Tag Archives: IBS


Are dairy products good for you?

I’m a dairy lover. I mean, not the nut milk kind, the real kind. I have no problems at all with a reasonable amount of full-fat milk, yoghurt and cheese in my diet.

Wow. Some of you are probably going to hit the ‘unfollow’ button now I’ve got that little number off my chest, BUT you know I’m not one for trends. In this post, I want to give you the ‘upside’ on real, animal-based dairy – are dairy products good for you and what might be a better dairy milk alternative. I also want to provide you with some ‘detective skills’ to determine if you can or can not truly tolerate dairy. And then, I want to give you some options you could consider ‘beyond the cow’ if dairy is proving to be problematic for you.

Please, let’s challenge ourselves to keep the conversation around this positive, given its perhaps the most controversial topic in the nutrition world today.

First, some pros for dairy:

  1. It’s a great source of calcium. Over 60% of Australians over the age of 50 have poor bone health. Getting enough calcium will help reduce this epidemic. K2 is another important ingredient for bone health – this is found in butter and cheese. Eat your breakfast on the porch in the sun? Well, you’ve got the whole recipe for beautiful bones thanks to the vitamin D you’ll absorb through your skin. (Note: For those converted nut milk drinkers, buy the best quality nut milk you can afford. Higher quality brands may have up to 300mg of calcium per serve, which is similar to the amount in dairy. The cheap stuff? It’s basically expensive, cloudy water. For more on bone health, see this post)
  2. It’s a source of protein that isn’t meat. This is a plus for the vegetarians out there. When I’m working with vegetarians, I want to minimise exclusions other than meat. A varied diet reduces our chances of nutrient deficiencies. Plus, it’s more interesting. Fancy being a vegetarian who didn’t eat dairy or soy? You’d have to be pretty devoted to legumes! On another note, having some non-meat meals for everyone, vegetarian or not, has health and environmental benefits.
  3. It provides us with options for snacks that are refined sugar-free. This is particularly important for kids who tend to require smaller meals more frequently. Some natural yoghurt sweetened with whole fruit or some full-fat cheese with some vegetable sticks or even some plain crackers is far better than most of the ‘stuff’ out there labelled as ‘snack food.’
  4. Yoghurt, in particular, is a great source of probiotics or good bacteria. Whilst fermented vegetables like kraut have seen a resurgence in recent times, it’s just not everyone’s cup of tea. Yoghurt is an easy, cheap, daily ‘probiotic.’
  5. Umm, it tastes damn delicious!

Now, let’s look at some of the genuine signs and symptoms that you may have an issue with dairy:

  1. You run to the bathroom straight after eating it. Could be lactose. Could simply be an issue with the ‘richness’ of the dairy selected. Maybe try one with a lower fat content before dismissing it altogether? Natural yoghurt, for example, is not as fatty as Greek in general.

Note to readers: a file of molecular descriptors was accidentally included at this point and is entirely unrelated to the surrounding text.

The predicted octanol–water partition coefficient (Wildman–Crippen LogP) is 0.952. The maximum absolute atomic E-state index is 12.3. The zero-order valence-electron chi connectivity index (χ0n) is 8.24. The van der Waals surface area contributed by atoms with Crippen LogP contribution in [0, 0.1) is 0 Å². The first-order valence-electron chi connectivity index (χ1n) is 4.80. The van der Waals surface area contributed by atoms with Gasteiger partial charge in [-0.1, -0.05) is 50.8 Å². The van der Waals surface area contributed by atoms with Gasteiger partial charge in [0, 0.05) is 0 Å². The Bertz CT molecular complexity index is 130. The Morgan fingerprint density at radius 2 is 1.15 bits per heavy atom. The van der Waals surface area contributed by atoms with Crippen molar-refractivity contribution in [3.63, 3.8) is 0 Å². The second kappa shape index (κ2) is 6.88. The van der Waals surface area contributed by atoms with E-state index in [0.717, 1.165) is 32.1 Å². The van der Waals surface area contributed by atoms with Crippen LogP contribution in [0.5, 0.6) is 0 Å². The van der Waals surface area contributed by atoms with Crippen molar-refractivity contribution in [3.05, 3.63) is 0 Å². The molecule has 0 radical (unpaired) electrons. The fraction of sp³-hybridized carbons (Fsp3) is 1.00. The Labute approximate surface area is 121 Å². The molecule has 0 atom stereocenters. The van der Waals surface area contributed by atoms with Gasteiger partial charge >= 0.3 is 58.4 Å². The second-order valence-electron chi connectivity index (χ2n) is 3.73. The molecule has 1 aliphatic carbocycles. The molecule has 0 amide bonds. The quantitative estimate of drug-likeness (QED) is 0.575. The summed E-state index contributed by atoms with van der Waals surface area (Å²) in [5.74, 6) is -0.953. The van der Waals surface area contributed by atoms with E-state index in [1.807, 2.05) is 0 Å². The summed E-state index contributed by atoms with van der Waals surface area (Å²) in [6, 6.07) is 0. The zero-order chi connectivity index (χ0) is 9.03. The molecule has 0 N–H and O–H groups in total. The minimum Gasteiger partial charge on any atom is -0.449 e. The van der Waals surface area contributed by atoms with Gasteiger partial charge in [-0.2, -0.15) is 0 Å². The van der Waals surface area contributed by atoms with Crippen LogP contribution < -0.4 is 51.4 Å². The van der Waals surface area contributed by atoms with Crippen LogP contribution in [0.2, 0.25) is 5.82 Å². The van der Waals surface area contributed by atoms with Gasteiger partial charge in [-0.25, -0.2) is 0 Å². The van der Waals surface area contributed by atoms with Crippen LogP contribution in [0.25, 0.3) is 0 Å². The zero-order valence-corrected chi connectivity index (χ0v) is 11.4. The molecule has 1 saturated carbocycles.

2. You are consistently congested through the sinus area and/or you suffer a lot of hayfever and/or you get headaches on a regular basis that feel like ‘pressure’ in the head and/or you have asthma. Whilst the asthma foundation continually denies the link between asthma or congestion in general with milk, I have seen countless cases where minimising cow’s dairy in the diet provides relief from the before mentioned symptoms.
  3. On the contrary, to point 1 above, you suffer from constipation. Could be casein, another type of protein in dairy.

In relation to the above, please work with a professional to determine if your symptom/s are linked to dairy as all of the above could be a response to something entirely different. It’s always better to get professional help, otherwise you run the risk of basically eliminating everything!

Moving on, maybe you’ve done the detective work and/or seen someone to confirm that dairy is indeed an issue. Maybe, you don’t have to dismiss it altogether? Perhaps, skipping out the cow’s milk products will see an improvement in your health, but before jumping on the nut milk bandwagon, did you ever think about dairy from a goat?

Here are some interesting facts about goat milk products:

  1. A 2010 study revealed that milk from a goat is actually higher in calcium, phosphorus, zinc and selenium than milk from a cow. So, switching to goat’s milk will not compromise your calcium intake, it might actually increase it.
  2. The structure and type of fat from goat milk is very different from cow’s milk. There are more fat globules, but they have a much smaller diameter. This makes it easier to digest. Goat milk also contains a higher proportion of short and medium chain fatty acids than cow’s dairy, as well as more medium chain triglycerides (MCTs). These fatty acids have antimicrobial and antibacterial properties and also aid nutrient absorption. Furthermore, they have proven anti-inflammatory effects particularly in conditions that include irritable bowel disease and atherosclerosis (plaque in the arteries).
  3. Specifically, the conjugated linoleic acid in goats milk has anti-allergenic properties.
  4. The form of casein protein in goats milk differs from the form in cow’s milk, making it gentler and easier to digest.